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January 28, 2005

Escaped Sudanese Slave Keynotes Black History Month at MHC

Francis Bok, a former Sudanese slave who survived ten years in bondage before his escape to the United States, will tell his story on February 2, 2005, at 7 pm in Gamble Auditorium at Mount Holyoke College.

Bok's speech will be the keynote address for Mount Holyoke's celebration of Black History Month, organized and sponsored by the Black History Month Committee. (A complete list of the month's scheduled events can be found here.) He will relate details from his life as a slave, which he recorded in his acclaimed autobiography, Escape from Slavery. He will also speak out against modern-day slavery. A book signing will follow Bok's talk.

"Francis Bok's story shoots an arrow into the listener's heart, penetrating the reality of modern slavery as well as the reality of hope," said Isabelle Darling, coordinator of multicultural affairs and associate dean. "His words force us to realize our responsibility and our ability to make a change. It has been of great importance for the Black History Month Committee to initiate conversation among our community.

"The theme of this year's Black History Month celebrations at MHC, 'Let's Start Talking among Friends,' evokes Dr. Martin Luther King's quotation, 'In the end, we will remember not the words of our enemies, but the silence of our friends,' " Darling said. "Francis Bok has overcome years of silence. The Black History Month Committee hopes that members of the MHC community will support his voice and embrace their own."

In spite of its place in American history, slavery neither began nor ended with the Civil War. According to the International Labor Organization, there remain 27 million people in bondage worldwide. Most recently, governments and humanitarian organizations have expressed concern for the children affected by the South Asian tsunami disaster, and sounded the alarm that child trafficking gangs may be preying on the thousands who have become orphaned or separated from their parents. Modern-day slavery is defined as "forced labor, with no pay, under the threat of violence."

Bok, an activist with the American Anti-Slavery Group, now devotes his time to promoting awareness of contemporary slavery. "I am no longer another man's property, but I still fight for the liberation of others," he said. "What good is my freedom if my brothers and sisters around the world are still enslaved?"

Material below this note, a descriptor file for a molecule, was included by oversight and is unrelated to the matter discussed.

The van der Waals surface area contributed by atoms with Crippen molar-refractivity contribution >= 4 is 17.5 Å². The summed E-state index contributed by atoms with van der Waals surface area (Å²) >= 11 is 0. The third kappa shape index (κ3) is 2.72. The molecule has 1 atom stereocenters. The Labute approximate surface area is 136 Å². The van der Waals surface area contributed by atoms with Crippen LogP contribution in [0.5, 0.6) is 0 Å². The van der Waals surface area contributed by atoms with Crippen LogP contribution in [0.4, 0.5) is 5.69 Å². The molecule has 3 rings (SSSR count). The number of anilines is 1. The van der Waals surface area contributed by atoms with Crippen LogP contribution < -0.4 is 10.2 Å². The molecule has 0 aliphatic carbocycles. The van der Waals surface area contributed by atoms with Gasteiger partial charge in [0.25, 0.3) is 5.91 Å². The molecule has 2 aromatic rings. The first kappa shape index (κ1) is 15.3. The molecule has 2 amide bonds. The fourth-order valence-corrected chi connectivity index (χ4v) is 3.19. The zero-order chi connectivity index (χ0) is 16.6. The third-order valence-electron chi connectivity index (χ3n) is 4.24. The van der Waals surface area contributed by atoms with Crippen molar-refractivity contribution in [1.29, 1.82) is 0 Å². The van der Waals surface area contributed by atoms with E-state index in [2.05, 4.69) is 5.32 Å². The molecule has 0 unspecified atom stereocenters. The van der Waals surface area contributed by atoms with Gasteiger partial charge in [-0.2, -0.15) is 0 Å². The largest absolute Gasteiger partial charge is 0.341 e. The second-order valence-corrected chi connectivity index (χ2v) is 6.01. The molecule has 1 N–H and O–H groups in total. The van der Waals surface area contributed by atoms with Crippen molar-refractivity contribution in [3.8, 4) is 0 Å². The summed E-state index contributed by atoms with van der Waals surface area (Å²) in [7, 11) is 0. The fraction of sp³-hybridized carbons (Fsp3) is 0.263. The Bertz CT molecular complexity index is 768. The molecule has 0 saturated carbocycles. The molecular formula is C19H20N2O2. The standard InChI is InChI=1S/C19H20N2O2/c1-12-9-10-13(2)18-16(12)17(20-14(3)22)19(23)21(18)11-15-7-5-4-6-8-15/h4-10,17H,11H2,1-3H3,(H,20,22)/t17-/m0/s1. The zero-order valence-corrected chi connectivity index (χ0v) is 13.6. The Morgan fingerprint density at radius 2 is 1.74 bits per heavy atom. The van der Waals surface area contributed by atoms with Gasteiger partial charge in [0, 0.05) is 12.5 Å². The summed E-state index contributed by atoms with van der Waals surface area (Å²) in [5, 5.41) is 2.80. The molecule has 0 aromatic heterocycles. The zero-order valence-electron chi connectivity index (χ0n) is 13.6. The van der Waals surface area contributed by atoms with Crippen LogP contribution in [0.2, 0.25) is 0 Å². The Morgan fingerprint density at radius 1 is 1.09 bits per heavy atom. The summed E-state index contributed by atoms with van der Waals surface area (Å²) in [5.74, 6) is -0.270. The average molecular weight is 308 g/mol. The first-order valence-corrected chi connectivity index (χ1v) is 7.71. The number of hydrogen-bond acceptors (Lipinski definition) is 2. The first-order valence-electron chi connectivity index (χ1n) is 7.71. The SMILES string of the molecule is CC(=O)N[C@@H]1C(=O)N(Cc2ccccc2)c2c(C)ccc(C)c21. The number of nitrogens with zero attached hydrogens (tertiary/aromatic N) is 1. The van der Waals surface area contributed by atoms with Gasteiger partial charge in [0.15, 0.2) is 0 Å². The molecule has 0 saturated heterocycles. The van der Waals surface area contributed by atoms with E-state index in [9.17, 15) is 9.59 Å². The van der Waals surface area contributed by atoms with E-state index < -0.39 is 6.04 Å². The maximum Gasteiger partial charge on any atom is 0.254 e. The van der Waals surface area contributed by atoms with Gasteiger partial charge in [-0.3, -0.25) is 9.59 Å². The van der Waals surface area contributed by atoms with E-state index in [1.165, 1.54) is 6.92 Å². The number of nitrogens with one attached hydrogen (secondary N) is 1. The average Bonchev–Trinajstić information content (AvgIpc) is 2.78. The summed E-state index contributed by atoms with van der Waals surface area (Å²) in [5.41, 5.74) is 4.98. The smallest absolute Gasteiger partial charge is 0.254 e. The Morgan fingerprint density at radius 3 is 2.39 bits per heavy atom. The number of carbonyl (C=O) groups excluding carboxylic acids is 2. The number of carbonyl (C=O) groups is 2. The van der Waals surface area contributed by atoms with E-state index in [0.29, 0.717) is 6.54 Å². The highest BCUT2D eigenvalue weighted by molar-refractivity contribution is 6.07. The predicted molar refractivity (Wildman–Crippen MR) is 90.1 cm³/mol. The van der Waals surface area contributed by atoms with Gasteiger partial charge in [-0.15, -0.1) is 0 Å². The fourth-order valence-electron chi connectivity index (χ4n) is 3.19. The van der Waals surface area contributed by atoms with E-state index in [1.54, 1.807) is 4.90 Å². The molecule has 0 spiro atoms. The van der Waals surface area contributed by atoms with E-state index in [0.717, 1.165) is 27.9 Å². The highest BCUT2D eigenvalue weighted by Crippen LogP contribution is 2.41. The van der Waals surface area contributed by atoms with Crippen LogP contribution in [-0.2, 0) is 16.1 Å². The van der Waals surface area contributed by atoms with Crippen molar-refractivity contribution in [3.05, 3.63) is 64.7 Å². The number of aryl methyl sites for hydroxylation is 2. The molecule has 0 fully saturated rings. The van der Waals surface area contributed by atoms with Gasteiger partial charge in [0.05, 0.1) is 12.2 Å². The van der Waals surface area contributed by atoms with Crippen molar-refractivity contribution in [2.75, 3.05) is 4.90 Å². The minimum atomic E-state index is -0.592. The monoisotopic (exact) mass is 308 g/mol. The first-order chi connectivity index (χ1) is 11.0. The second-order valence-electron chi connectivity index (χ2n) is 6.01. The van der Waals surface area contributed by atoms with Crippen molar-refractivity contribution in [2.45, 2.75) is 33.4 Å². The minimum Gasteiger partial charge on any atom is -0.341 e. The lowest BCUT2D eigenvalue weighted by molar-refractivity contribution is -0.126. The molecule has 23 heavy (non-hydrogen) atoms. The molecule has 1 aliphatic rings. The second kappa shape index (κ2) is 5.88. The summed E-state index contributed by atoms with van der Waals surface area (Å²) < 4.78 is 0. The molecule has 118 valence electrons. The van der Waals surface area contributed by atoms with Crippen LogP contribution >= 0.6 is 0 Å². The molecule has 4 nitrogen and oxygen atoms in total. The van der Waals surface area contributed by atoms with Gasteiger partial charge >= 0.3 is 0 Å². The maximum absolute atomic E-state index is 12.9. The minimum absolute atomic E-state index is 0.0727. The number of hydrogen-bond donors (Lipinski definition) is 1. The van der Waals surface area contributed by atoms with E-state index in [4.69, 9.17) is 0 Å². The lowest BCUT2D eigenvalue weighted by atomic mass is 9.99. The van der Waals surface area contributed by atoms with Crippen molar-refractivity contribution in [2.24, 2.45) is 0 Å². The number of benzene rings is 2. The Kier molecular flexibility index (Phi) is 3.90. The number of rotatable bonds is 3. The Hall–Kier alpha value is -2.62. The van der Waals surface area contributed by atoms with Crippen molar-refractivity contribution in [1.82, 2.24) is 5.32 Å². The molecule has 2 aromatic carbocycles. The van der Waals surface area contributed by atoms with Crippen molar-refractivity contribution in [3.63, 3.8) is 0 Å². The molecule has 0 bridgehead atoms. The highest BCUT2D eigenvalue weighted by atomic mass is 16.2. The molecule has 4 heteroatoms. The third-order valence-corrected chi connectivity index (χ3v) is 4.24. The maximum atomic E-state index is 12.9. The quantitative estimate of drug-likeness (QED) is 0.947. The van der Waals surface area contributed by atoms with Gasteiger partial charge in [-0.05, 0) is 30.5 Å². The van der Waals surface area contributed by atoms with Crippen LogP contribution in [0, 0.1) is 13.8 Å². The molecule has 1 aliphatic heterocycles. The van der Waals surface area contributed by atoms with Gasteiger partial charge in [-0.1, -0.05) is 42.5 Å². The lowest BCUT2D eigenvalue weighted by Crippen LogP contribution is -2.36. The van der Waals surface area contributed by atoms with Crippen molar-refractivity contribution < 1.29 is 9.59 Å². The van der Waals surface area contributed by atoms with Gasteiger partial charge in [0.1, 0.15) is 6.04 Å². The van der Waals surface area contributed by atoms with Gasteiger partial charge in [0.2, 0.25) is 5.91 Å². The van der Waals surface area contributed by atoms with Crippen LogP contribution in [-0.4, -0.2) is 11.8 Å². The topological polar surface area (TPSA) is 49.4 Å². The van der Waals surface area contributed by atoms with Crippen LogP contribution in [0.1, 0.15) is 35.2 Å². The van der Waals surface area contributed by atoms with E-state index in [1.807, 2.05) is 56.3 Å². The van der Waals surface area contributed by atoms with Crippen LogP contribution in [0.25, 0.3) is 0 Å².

In 1986, Bok was abducted at age seven during an Arab slave raid on his village in southern Sudan. Bok saw adults and children brutalized and killed all around him. Strapped to a donkey and taken north, for ten years Bok lived as a slave to a northern Sudanese family. He slept next to the cattle he was forced to tend, endured regular beatings, and ate rotten food.

Escaping to a nearby town, Bok found a truck driver willing to bring him to Khartoum, the capital. There, he was jailed for seven months before being released, and made his way to Cairo, Egypt. He was resettled by the United Nations in North Dakota in 1999.

Since his escape, Bok has dedicated his life to speaking out on behalf of those who are still in bondage. He has spoken on college campuses across the country, testified before the Senate Foreign Relations Committee, been profiled on the front page of the Wall Street Journal and on National Public Radio's Morning Edition, and met with President George W. Bush. Escape from Slavery was released by St. Martin's Press and recently won the Suze Orman Award for Best New Author.

The American Anti-Slavery Group (AASG) is America's leading human rights group dedicated to abolishing modern-day slavery worldwide. Since its founding in 1994, the American Anti-Slavery Group has helped free more than 80,000 slaves, spotlighted and defended the work of local abolitionist activists around the globe, brought modern-day slavery into the international agenda, and launched an anti-slavery Web portal that updates and mobilizes 45,000 activists each month.


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